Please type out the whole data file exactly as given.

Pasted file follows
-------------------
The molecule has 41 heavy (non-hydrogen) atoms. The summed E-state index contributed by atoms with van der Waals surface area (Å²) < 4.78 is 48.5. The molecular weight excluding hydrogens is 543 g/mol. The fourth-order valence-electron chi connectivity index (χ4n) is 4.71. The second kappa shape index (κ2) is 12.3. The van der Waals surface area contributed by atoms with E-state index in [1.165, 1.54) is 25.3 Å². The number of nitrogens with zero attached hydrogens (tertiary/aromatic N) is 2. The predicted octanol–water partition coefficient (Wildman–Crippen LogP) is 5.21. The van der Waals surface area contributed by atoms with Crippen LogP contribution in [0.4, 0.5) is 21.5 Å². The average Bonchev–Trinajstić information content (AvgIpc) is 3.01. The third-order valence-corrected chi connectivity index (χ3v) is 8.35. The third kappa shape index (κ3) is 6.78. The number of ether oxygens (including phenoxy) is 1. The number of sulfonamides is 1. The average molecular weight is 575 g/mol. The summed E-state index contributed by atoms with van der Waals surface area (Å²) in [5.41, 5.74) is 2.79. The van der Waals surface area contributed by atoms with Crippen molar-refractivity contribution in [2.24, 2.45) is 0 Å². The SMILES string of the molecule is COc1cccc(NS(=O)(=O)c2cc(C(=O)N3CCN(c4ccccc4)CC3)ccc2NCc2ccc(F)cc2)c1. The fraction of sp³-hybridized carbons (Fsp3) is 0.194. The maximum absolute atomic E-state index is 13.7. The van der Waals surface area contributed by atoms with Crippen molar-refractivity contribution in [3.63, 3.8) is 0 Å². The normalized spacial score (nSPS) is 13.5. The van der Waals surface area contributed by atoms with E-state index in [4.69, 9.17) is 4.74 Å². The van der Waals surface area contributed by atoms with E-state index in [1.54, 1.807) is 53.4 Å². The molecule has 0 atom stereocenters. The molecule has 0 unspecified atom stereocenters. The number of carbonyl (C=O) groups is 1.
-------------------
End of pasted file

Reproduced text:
The molecule has 41 heavy (non-hydrogen) atoms. The summed E-state index contributed by atoms with van der Waals surface area (Å²) < 4.78 is 48.5. The molecular weight excluding hydrogens is 543 g/mol. The fourth-order valence-electron chi connectivity index (χ4n) is 4.71. The second kappa shape index (κ2) is 12.3. The van der Waals surface area contributed by atoms with E-state index in [1.165, 1.54) is 25.3 Å². The number of nitrogens with zero attached hydrogens (tertiary/aromatic N) is 2. The predicted octanol–water partition coefficient (Wildman–Crippen LogP) is 5.21. The van der Waals surface area contributed by atoms with Crippen LogP contribution in [0.4, 0.5) is 21.5 Å². The average Bonchev–Trinajstić information content (AvgIpc) is 3.01. The third-order valence-corrected chi connectivity index (χ3v) is 8.35. The third kappa shape index (κ3) is 6.78. The number of ether oxygens (including phenoxy) is 1. The number of sulfonamides is 1. The average molecular weight is 575 g/mol. The summed E-state index contributed by atoms with van der Waals surface area (Å²) in [5.41, 5.74) is 2.79. The van der Waals surface area contributed by atoms with Crippen molar-refractivity contribution in [2.24, 2.45) is 0 Å². The SMILES string of the molecule is COc1cccc(NS(=O)(=O)c2cc(C(=O)N3CCN(c4ccccc4)CC3)ccc2NCc2ccc(F)cc2)c1. The fraction of sp³-hybridized carbons (Fsp3) is 0.194. The maximum absolute atomic E-state index is 13.7. The van der Waals surface area contributed by atoms with Crippen molar-refractivity contribution in [3.63, 3.8) is 0 Å². The normalized spacial score (nSPS) is 13.5. The van der Waals surface area contributed by atoms with E-state index in [4.69, 9.17) is 4.74 Å². The van der Waals surface area contributed by atoms with E-state index in [1.54, 1.807) is 53.4 Å². The molecule has 0 atom stereocenters. The molecule has 0 unspecified atom stereocenters. The number of carbonyl (C=O) groups is 1.